The Ambassador in the Philippines
(Spruance) to the Department of State
1907. No distribution. Eyes only Allison. Magsaysay called on Lacy at 11:30 a.m. December 30. He said Nacionalistas now proposed to nominate him in convention to be called for March 1. By then he would, of course, have resigned from Quirino’s Cabinet. Referring to his desire to make a clean break and “get this all over” Magsaysay said that he was about to suggest to Nacionalistas desirability holding convention February 1. He asked Lacy’s reaction. Lacy emphasized as this Embassy has so often done in the past the importance of decelerating these political developments, of Magsaysay’s maintaining a free and favorable position in respect to the political evolution and of Magsaysay’s continuing to emphasize throughout the Philippines his determination to carry out his program e.g., free elections, reforming government, land program, etc. Magsaysay replied that, in any event, he would continue with increasing force to prosecute his program for the welfare of the Philippines but that, as far as he was concerned the die was cast with the Nacionalistas, that the Liberal Party, riddled with corruption, some of its members dominated by Chinese Communists and uncertain of its mission under Quirino’s leadership, would never be effective instrument for accomplishing reforms for Philippines requisite [Page 526] to stable anti-Communist society. There can be no doubt whatever that Magsaysay has made up his mind to accept the Nacionalistas nomination.
Lacy then suggested to Magsaysay desirability of holding Nacionalistas convention March 1 instead of February 1, pointing out that Magsaysay would thereby have another month to prosecute anti-Huk program, finish round-up Chinese Communists and, importantly, remain close to army. Magsaysay replied that army now entirely indoctrinated and would support him on Nacionalistas ticket next fall. He said citizen organizations were communicating their support to him every day.
In reply to Lacy’s questions reasons eagerness Nacionalistas to hold early convention, Magsaysay replied that Recto, Laurel and others, frightened by Quirino’s emerging tactic of labeling his political enemies as Communists and that they realized Magsaysay’s anti-Communist record provides them with bona fides otherwise unobtainable. Magsaysay dismisses scornfully any possibility that Recto and Laurel have ever had any Communist inclinations.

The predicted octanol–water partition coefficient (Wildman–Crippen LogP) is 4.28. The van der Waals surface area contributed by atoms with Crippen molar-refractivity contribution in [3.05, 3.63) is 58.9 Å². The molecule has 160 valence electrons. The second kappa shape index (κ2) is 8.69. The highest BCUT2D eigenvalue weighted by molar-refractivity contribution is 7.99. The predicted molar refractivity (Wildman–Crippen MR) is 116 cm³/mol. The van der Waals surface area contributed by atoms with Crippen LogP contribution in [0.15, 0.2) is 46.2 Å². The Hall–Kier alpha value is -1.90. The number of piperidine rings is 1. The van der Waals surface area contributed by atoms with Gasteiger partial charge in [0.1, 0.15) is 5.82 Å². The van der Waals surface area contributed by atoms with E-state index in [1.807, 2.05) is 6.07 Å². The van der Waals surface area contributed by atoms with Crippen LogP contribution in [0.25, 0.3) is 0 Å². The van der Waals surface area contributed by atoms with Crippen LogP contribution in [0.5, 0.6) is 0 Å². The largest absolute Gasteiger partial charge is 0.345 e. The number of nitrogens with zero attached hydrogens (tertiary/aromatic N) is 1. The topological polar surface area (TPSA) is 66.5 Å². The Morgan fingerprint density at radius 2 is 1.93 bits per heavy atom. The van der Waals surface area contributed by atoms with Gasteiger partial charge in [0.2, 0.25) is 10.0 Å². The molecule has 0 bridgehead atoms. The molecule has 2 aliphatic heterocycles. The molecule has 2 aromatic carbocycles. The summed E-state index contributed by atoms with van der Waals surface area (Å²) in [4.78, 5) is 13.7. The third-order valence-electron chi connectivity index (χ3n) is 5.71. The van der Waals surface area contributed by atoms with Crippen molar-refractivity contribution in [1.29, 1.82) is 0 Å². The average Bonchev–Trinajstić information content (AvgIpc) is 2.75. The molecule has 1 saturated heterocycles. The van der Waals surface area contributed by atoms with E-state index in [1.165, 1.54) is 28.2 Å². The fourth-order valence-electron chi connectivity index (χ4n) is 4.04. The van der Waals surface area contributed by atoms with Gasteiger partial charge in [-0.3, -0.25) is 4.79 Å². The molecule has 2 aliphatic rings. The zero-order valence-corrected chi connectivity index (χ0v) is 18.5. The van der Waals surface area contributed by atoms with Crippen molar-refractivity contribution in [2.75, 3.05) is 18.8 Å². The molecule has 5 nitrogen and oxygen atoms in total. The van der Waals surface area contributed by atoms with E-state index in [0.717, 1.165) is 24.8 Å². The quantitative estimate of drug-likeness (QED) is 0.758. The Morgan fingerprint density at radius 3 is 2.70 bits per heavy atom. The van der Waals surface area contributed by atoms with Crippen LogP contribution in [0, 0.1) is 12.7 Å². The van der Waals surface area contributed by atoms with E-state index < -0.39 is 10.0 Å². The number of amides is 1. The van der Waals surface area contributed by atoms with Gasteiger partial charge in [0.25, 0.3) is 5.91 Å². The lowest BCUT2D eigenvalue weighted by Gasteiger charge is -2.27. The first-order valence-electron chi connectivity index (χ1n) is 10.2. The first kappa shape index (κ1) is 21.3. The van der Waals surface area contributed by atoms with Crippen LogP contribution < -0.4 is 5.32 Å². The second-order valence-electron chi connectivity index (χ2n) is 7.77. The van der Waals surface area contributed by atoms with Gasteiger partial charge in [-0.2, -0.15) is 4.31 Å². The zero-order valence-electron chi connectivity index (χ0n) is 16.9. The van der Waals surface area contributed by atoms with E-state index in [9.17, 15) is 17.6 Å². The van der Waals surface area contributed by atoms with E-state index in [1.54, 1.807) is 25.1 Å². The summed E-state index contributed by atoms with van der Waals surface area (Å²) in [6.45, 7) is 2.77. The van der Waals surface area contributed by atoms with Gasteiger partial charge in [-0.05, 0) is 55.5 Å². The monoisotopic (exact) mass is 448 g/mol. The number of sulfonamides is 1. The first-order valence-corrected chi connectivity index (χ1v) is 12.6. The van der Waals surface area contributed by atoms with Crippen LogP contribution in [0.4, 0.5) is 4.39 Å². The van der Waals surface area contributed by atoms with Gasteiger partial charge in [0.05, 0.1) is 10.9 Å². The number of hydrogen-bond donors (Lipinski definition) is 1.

Magsaysay then repeated desire previously expressed to visit the US either as Secretary of Defense or as private citizen after resignation Quirino Cabinet and designation Nacionalista candidate. Lacy said that Magsaysay always welcome US but he unable of course to discuss such visit in definite terms without instructions from Department. Lacy pointed out that visit to US as private citizen matter of no little delicacy since, as private citizen and Nacionalista candidate Magsaysay would be regarded as political adversary Quirino who is Chief of State and to whom US Embassy accredited. Moreover, Lacy suggested Quirino might find it impossible to permit Magsaysay to go US as Secretary Defense. Magsaysay asked for answer this request soonest, observing that if he were well received in the US either as Secretary of Defense or private citizen success his campaign for presidency assured. Lacy said that if he went to US as private citizen he would have to be invited by and be guest of US private citizen.1[Page 527]
Embassy grateful earliest decision Magsaysay request. This connection your attention invited combined committee report dated 15 December from Embassy, ....2
The Department sent the following response to Manila on Jan. 3:
“Eyes only for Spruance from Allison. Reur 1907 Dec. 31, I believe it wld be inadvisable under present circumstances to encourage Magsaysay to visit US. We wld not be able to arrange an invitation for him as Secy Defense at this time. He is of course free to come as a private cit but in this case we wld be unable to arrange anything of an official nature which wld tend to assure ‘success of his campaign for presidency’.
“My views re this entire situation continue to be those expressed in Deptel 1720 Dec. 13.” (Telegram 1932; 796.00/12–3152)↩
- See the memorandum, supra .↩